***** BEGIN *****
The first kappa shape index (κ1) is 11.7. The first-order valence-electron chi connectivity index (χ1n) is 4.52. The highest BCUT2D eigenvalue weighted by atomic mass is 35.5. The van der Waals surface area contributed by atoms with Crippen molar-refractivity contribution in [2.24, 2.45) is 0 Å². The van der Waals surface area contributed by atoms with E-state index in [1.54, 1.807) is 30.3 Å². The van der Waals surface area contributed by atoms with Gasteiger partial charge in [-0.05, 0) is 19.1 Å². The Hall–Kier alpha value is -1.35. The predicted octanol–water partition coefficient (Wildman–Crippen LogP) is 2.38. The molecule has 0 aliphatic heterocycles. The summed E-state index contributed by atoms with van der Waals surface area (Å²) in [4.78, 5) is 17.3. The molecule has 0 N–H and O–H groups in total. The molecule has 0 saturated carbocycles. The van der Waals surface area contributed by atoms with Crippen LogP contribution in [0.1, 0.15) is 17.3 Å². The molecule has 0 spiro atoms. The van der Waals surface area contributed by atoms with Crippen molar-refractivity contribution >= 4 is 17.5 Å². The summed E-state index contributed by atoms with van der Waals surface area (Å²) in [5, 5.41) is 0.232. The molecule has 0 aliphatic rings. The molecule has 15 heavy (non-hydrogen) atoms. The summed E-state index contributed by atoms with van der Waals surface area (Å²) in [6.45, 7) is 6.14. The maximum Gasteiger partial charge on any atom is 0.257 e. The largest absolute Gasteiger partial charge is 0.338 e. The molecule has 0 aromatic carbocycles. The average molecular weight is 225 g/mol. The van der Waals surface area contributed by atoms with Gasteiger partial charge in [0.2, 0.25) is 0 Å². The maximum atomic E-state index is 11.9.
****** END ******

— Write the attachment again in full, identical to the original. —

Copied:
The first kappa shape index (κ1) is 11.7. The first-order valence-electron chi connectivity index (χ1n) is 4.52. The highest BCUT2D eigenvalue weighted by atomic mass is 35.5. The van der Waals surface area contributed by atoms with Crippen molar-refractivity contribution in [2.24, 2.45) is 0 Å². The van der Waals surface area contributed by atoms with E-state index in [1.54, 1.807) is 30.3 Å². The van der Waals surface area contributed by atoms with Gasteiger partial charge in [-0.05, 0) is 19.1 Å². The Hall–Kier alpha value is -1.35. The predicted octanol–water partition coefficient (Wildman–Crippen LogP) is 2.38. The molecule has 0 aliphatic heterocycles. The summed E-state index contributed by atoms with van der Waals surface area (Å²) in [4.78, 5) is 17.3. The molecule has 0 N–H and O–H groups in total. The molecule has 0 saturated carbocycles. The van der Waals surface area contributed by atoms with Crippen LogP contribution in [0.1, 0.15) is 17.3 Å². The molecule has 0 spiro atoms. The van der Waals surface area contributed by atoms with Crippen molar-refractivity contribution >= 4 is 17.5 Å². The summed E-state index contributed by atoms with van der Waals surface area (Å²) in [5, 5.41) is 0.232. The molecule has 0 aliphatic rings. The molecule has 15 heavy (non-hydrogen) atoms. The summed E-state index contributed by atoms with van der Waals surface area (Å²) in [6.45, 7) is 6.14. The maximum Gasteiger partial charge on any atom is 0.257 e. The largest absolute Gasteiger partial charge is 0.338 e. The molecule has 0 aromatic carbocycles. The average molecular weight is 225 g/mol. The van der Waals surface area contributed by atoms with Gasteiger partial charge in [0.2, 0.25) is 0 Å². The maximum atomic E-state index is 11.9.